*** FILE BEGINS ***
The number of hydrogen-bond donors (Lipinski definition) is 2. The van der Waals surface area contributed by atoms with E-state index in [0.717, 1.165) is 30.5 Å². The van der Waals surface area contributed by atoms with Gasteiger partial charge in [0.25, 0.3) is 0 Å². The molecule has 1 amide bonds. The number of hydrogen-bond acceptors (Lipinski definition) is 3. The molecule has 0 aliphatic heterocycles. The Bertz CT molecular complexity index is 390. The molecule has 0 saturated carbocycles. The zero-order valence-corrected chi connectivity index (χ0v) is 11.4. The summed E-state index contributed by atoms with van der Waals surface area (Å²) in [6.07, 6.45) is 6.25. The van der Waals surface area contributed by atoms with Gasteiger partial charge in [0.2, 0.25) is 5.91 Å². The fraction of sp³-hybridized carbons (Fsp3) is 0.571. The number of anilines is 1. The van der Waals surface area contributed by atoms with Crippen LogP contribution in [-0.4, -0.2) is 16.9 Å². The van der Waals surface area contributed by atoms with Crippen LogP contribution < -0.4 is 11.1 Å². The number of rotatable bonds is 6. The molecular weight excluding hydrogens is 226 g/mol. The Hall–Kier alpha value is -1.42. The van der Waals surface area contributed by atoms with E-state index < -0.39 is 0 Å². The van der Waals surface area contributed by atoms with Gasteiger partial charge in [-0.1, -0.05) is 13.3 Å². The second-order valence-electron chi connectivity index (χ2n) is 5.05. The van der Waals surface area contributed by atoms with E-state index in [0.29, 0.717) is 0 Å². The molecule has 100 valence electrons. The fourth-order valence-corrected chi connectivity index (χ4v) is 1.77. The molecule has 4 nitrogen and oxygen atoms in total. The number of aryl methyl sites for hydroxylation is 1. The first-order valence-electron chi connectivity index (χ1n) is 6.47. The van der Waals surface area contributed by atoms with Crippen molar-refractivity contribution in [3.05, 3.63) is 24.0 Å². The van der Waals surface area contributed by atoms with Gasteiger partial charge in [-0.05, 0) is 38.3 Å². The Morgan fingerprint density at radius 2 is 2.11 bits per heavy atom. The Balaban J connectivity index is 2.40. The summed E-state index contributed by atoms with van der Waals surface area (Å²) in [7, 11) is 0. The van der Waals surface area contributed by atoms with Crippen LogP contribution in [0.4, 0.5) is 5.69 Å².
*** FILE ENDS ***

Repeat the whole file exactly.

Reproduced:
The number of hydrogen-bond donors (Lipinski definition) is 2. The van der Waals surface area contributed by atoms with E-state index in [0.717, 1.165) is 30.5 Å². The van der Waals surface area contributed by atoms with Gasteiger partial charge in [0.25, 0.3) is 0 Å². The molecule has 1 amide bonds. The number of hydrogen-bond acceptors (Lipinski definition) is 3. The molecule has 0 aliphatic heterocycles. The Bertz CT molecular complexity index is 390. The molecule has 0 saturated carbocycles. The zero-order valence-corrected chi connectivity index (χ0v) is 11.4. The summed E-state index contributed by atoms with van der Waals surface area (Å²) in [6.07, 6.45) is 6.25. The van der Waals surface area contributed by atoms with Gasteiger partial charge in [0.2, 0.25) is 5.91 Å². The fraction of sp³-hybridized carbons (Fsp3) is 0.571. The number of anilines is 1. The van der Waals surface area contributed by atoms with Crippen LogP contribution in [-0.4, -0.2) is 16.9 Å². The van der Waals surface area contributed by atoms with Crippen LogP contribution < -0.4 is 11.1 Å². The number of rotatable bonds is 6. The molecular weight excluding hydrogens is 226 g/mol. The Hall–Kier alpha value is -1.42. The van der Waals surface area contributed by atoms with E-state index < -0.39 is 0 Å². The van der Waals surface area contributed by atoms with Gasteiger partial charge in [-0.1, -0.05) is 13.3 Å². The second-order valence-electron chi connectivity index (χ2n) is 5.05. The van der Waals surface area contributed by atoms with E-state index in [0.29, 0.717) is 0 Å². The molecule has 100 valence electrons. The fourth-order valence-corrected chi connectivity index (χ4v) is 1.77. The molecule has 4 nitrogen and oxygen atoms in total. The number of aryl methyl sites for hydroxylation is 1. The first-order valence-electron chi connectivity index (χ1n) is 6.47. The van der Waals surface area contributed by atoms with Crippen molar-refractivity contribution in [3.05, 3.63) is 24.0 Å². The van der Waals surface area contributed by atoms with Gasteiger partial charge in [-0.05, 0) is 38.3 Å². The Morgan fingerprint density at radius 2 is 2.11 bits per heavy atom. The Balaban J connectivity index is 2.40. The summed E-state index contributed by atoms with van der Waals surface area (Å²) in [7, 11) is 0. The van der Waals surface area contributed by atoms with Crippen LogP contribution in [0.4, 0.5) is 5.69 Å².